What are the benefits of a thermal spa?
Using a spa’s thermal suite or thermal facilities can offer a variety of benefits for your overall health and wellbeing. The extreme heat can:
- Soothe your muscles
- Detox your skin
- Promote blood flow
- Aid in relaxation and de-stressing
Additionally, steam can be especially good for clearing respiratory congestion and opening up your pores.
Meanwhile, extreme cold can:
- Boost your circulation
- Boost your immunity
- Reduce inflammation
- Help you feel rejuvenated and revived
You can enjoy thermal spa facilities on their own or as part of a spa day that includes treatments. They can be particularly beneficial if you work out regularly or take part in sports, as they can help recovery. Thermal spas can also be good for some injuries and medical issues – but check with your doctor first.
Are there any dangers to using thermal spa facilities?
When using heat facilities, be sure to stay well hydrated and start slow. For example, beginners should only stay in a sauna for around five minutes. You can build up to 15-20 minutes. But always listen to your body and ensure you take at least 20 minutes to cool off after your session. Also, alcohol and extreme heat don’t mix, so save that glass of Prosecco for after you’ve cooled down!
Not everyone should indulge in the extremes of temperature offered by a thermal spa. In particular, anyone with heart problems, circulatory issues or high blood pressure should avoid these facilities. Additionally, thermal spa facilities may not be suitable for those with skin conditions such as eczema or psoriasis.
If you have any underlying medical conditions or have recently undergone surgery or medical treatment, it is always advisable to talk to your doctor before booking your spa experience. You should also make the spa aware of any medical issues, as they may have their own restrictions in place to ensure the health and safety of their guests.
Can you use thermal spa facilities when pregnant?
Generally, heat-related spa facilities are off-limits during pregnancy because they can raise the body’s temperature. Massage jets and hot tubs should also be given a miss. However, cool water facilities, such as monsoon showers, and ice fountains can offer relief, especially for pregnancy-related swelling. Areas around these facilities may be slippery, so take care when moving around. Also, be sure to check with your doctor before you book your appointment and let the spa know that you are pregnant. Read more in our pregnancy guide.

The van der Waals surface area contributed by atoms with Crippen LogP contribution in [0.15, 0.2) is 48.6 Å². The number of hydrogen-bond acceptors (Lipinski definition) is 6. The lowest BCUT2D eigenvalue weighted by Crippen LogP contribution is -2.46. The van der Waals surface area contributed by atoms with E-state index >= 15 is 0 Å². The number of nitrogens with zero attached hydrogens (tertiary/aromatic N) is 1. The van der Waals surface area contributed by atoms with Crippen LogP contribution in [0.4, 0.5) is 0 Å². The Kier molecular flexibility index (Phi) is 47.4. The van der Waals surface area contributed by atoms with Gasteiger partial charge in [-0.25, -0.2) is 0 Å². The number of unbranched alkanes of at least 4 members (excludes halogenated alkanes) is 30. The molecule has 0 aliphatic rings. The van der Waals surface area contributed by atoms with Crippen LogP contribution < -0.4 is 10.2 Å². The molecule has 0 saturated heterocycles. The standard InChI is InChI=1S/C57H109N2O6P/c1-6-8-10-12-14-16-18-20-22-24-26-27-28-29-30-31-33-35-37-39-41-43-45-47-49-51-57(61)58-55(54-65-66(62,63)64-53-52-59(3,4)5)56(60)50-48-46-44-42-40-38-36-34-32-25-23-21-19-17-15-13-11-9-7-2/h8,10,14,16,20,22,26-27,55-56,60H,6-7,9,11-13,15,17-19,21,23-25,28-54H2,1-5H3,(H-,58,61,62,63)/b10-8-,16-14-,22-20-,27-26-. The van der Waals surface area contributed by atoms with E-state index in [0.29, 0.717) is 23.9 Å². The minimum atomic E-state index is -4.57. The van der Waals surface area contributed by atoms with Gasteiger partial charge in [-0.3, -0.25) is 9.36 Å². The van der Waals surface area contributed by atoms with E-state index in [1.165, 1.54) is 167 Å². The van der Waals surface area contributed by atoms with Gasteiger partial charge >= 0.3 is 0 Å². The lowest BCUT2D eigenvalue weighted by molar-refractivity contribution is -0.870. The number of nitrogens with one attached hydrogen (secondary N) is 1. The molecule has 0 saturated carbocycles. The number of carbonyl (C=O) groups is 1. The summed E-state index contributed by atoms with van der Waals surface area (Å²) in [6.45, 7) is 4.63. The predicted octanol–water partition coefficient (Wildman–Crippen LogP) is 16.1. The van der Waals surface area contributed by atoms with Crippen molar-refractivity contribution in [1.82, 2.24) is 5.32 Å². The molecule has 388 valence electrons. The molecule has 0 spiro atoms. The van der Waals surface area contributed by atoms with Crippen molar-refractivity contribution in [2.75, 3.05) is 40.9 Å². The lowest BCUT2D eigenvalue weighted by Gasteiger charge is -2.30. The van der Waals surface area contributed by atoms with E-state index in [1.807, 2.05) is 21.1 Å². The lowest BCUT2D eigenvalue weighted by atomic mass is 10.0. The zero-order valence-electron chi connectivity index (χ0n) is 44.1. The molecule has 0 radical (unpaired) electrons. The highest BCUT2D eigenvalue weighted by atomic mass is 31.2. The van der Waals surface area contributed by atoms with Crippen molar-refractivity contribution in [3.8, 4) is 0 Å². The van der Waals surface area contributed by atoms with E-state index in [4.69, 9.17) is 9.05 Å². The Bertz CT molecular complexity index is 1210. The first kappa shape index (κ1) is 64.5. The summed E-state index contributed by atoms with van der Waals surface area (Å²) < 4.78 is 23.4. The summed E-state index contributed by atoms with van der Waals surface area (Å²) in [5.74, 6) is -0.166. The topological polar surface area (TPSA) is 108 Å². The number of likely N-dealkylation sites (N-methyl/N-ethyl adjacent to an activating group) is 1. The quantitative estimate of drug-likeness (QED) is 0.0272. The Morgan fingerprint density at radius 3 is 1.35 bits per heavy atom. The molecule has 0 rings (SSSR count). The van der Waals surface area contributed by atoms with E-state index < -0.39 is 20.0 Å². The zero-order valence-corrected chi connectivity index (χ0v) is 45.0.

Popular thermal spas in the UK
Here are just a few of our favourite spas with thermal suites:
- Mercure Shrewsbury Albrighton Hall Hotel and Spa in Shropshire features a Thermal Suite offering a sauna, steam room and ice room.
- The Belfry in Warwickshire is a luxury spa that offers a 90-minute Fire and Ice Experience that features a series of bio thermal rooms, including an igloo, caldarium and samarium.
- Ragdale Hall Spa in Leicestershire is a luxury spa that features a Thermal Spa offering a variety of pools and heat experiences.
- The Spa @ Suites Hotel on Merseyside is a luxury spa that features a thermal suite with a sauna, ice room and crystal steam room.
- Netherwood Hotel in Cumbria offers a Thermal Journey Experience that features an aroma steam room, ice fountain, sauna, hot tubs and a cold plunge tub.
- Alexander House Hotel & Utopia Spa in West Sussex is a luxury spa that features a heat treatment suite and private outdoor hot tubs.
If you’d like to visit an outdoor hot tub in the UK, take a look at our article for some inspiration: /spa-insider/destinations/10-great-uk-spas-with-an-outdoor-pool-or-outdoor-hot-tub/
Contact us today or book online to secure your next thermal spa experience.